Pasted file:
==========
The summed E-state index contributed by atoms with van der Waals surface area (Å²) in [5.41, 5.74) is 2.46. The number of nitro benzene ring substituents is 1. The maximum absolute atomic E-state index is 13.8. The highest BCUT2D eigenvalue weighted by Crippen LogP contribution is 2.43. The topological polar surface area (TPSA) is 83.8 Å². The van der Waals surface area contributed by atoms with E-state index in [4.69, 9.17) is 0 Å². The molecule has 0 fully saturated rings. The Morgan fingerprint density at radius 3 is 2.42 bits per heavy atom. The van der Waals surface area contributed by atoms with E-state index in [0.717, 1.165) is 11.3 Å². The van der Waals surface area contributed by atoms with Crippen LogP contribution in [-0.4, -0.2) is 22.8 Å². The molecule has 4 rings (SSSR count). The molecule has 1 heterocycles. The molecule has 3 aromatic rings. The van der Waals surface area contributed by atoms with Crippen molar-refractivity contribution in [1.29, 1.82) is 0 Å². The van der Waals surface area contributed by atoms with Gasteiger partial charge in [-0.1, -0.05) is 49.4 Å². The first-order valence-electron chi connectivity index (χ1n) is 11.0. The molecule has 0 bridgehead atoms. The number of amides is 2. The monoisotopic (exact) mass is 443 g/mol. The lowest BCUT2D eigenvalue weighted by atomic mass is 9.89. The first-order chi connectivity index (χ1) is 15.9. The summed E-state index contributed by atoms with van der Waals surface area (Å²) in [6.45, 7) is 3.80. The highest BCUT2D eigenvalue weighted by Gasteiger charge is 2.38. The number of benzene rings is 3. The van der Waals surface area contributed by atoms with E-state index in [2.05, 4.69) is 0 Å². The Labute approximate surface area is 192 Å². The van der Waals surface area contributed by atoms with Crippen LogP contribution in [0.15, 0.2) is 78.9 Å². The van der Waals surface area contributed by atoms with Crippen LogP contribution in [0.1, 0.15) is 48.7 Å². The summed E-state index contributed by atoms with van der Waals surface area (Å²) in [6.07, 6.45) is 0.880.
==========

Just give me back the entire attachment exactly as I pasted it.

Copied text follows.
The summed E-state index contributed by atoms with van der Waals surface area (Å²) in [5.41, 5.74) is 2.46. The number of nitro benzene ring substituents is 1. The maximum absolute atomic E-state index is 13.8. The highest BCUT2D eigenvalue weighted by Crippen LogP contribution is 2.43. The topological polar surface area (TPSA) is 83.8 Å². The van der Waals surface area contributed by atoms with E-state index in [4.69, 9.17) is 0 Å². The molecule has 0 fully saturated rings. The Morgan fingerprint density at radius 3 is 2.42 bits per heavy atom. The van der Waals surface area contributed by atoms with E-state index in [0.717, 1.165) is 11.3 Å². The van der Waals surface area contributed by atoms with Crippen LogP contribution in [-0.4, -0.2) is 22.8 Å². The molecule has 4 rings (SSSR count). The molecule has 1 heterocycles. The molecule has 3 aromatic rings. The van der Waals surface area contributed by atoms with Crippen molar-refractivity contribution in [1.29, 1.82) is 0 Å². The van der Waals surface area contributed by atoms with Gasteiger partial charge in [-0.1, -0.05) is 49.4 Å². The first-order valence-electron chi connectivity index (χ1n) is 11.0. The molecule has 0 bridgehead atoms. The number of amides is 2. The monoisotopic (exact) mass is 443 g/mol. The lowest BCUT2D eigenvalue weighted by atomic mass is 9.89. The first-order chi connectivity index (χ1) is 15.9. The summed E-state index contributed by atoms with van der Waals surface area (Å²) in [6.45, 7) is 3.80. The highest BCUT2D eigenvalue weighted by Gasteiger charge is 2.38. The number of benzene rings is 3. The van der Waals surface area contributed by atoms with E-state index in [2.05, 4.69) is 0 Å². The Labute approximate surface area is 192 Å². The van der Waals surface area contributed by atoms with Crippen LogP contribution in [0.15, 0.2) is 78.9 Å². The van der Waals surface area contributed by atoms with Crippen LogP contribution in [0.1, 0.15) is 48.7 Å². The summed E-state index contributed by atoms with van der Waals surface area (Å²) in [6.07, 6.45) is 0.880.